[Christmas Card from the British Expeditionary Force, France, 1939.] Lithographed Christmas Card, with 'B.E.F.' and Spearhead Badge of 1 British Corps, and illustration by 'L. D. C.' of White Cliffs of Dover, France, military convoy, army camp.

Author: 
[British Expeditionary Force (B.E.F.), France, 1939; 1 British Corps; British Army]
Publication details: 
British Expeditionary Force [France]. Christmas 1939.
£100.00

A nice piece of Second World War ephemera, of which no other copy has been traced. 1 British Corps formed part of the B.E.F., travelling to France in September 1939, and withdrawing from Dunkirk at the 'Darkest Hour' in May 1940. In good condition, lightly aged and worn. Lithographed in black on the four sides of a 9.5 x 15 cm bifolium. Two parallel diagonal red lines printed at top left of front cover, which also carries the Spearhead badge of 1 British Corps at centre, above 'B.E.F.' in a scroll, with 'Christmas – 1939' at bottom left.

[Cold War civil defence exercise, Braintree Council, Essex, 1953] Collection of duplicated papers relating to the Council's 'Civil Defence Exercise “Robin”', with Autograph Annotations (one Signed) by the author, Brigadier H. H. Dempsey.

Author: 
[Cold War civil defence exercise, 1953, Braintree Council, Essex] Brigadier Harry Hamilton Dempsey CBE (1895-1973) [Atom Bomb; Nuclear Deterrent]
Publication details: 
[Urban District Council of Braintree and Bocking, Essex.] Clerk's Department, Town Hall, Braintree. 31 October 1953.
£250.00

15pp., foolscap 8vo. Duplicated typescript on twelve leaves, stapled together. In good condition, lightly aged and worn. Several separate documents (some with separate dating) grouped together with a general cover page, which reads: 'Urban District Council of Braintree and Bocking | Civil Defense Exercise “Robin” | at the Braintree Community Centre, Sandpit Road, Braintree | on | Saturday, the 31st October, 1953 | 14.30 hours to 18.30 hours | Clerk's Department, Town Hall, Braintree.' Ownership inscription in pencil at head of cover 'Brig H. H.

[Exercise Jantzen: D-Day; trial run for Operation Overlord, Pembrokeshire, Jul 1943;.] Brig. H. H. Dempsey's copy, as principal author, of plan for 'Exercise “Jantzen” | 1 Corps | Maintenance Project', with ANS by him and two letters by Brownjohn..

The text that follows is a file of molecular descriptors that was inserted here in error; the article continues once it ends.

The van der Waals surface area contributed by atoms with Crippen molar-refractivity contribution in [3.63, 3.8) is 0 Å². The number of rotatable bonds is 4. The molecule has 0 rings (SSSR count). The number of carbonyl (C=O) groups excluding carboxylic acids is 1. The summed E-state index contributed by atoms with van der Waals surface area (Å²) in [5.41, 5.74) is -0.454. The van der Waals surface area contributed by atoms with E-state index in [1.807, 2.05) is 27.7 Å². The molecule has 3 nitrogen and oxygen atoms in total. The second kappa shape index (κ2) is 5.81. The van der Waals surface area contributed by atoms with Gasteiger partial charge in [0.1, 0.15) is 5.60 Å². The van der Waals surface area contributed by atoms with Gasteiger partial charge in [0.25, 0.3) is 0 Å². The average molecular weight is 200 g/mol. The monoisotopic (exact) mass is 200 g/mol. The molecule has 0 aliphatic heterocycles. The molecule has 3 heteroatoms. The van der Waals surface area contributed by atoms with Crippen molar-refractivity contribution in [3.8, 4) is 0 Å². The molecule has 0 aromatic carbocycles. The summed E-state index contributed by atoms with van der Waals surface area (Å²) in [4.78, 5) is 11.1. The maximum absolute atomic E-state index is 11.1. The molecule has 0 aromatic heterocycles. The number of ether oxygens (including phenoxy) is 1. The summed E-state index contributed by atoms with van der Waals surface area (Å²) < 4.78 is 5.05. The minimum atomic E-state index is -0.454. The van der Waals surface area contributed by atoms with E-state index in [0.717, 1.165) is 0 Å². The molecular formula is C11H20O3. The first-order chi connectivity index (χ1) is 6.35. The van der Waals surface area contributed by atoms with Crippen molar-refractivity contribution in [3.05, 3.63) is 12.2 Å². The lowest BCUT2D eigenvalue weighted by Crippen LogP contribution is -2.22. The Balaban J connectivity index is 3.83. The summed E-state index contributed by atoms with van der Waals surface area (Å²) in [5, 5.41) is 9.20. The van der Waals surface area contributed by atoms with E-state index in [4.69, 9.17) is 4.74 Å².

Author: 
[Exercise Jantzen, 1943: a trial run for Operation Overlord] Brigadier Harry Hamilton Dempsey CBE (1895-1973); General Sir Nevil Brownjohn] (1897-1973)
Publication details: 
'Home Forces. | 18 May 1943.'
£7,500.00

No other copy of the present item has been traced. The Imperial War Museum has a four-reel film of the actual exercise ('An AKS Film Coverage for the Directorate of Army Kinematography produced for the War Office'), but the only printed material on OCLC WorldCat and COPAC consists of a document of 'comments by Commander-in-Chief 21 Army Group' ('For issue down to Lieutenant-Colonel's Commands in 21 Army Group.') at the Australian War Memorial Research Centre, and a single map at the National Library of Scotland.

[ D-Day; Operation Neptune; Operation Overlord ] British Army logistics and Operation Overlord (D-Day): Papers of Brigadier Harry Hamilton Dempsey CBE

Author: 
[ Brigadier Harry Hamilton Dempsey CBE ]
Publication details: 
July 1943-April 1945.
£7,500.00

Harry Hamilton Dempsey (1895-1973) was born into a Catholic military family in Lucknow on the 20 November 1895. The family moved from India to the Transvaal in 1909, and returned in 1912 to England, where Dempsey proceeded from Cranbrooke to Sandhurst, receiving his commission on the eve of the First World War, throughout which he served in Belgium, France and Germany, being wounded once. The best account of Dempsey's military career is that given by him in Catholic Who's Who, vol.35 (1952).

[The Tank in the First World War.] Autograph Letter Signed from Captain R. B. Otter-Barry of the School of Musketry, Hayling Island, to marine artist W. L. Wyllie, writing during the First World War, and giving 'informatkon on tank fighting'.

Author: 
Captain Richard Briere Otter-Barry, School of Musketry, Hayling Island, Hampshire [William Lionel Wyllie (1851-1931), distinguished English marine artist; the British Army tank in the First World War]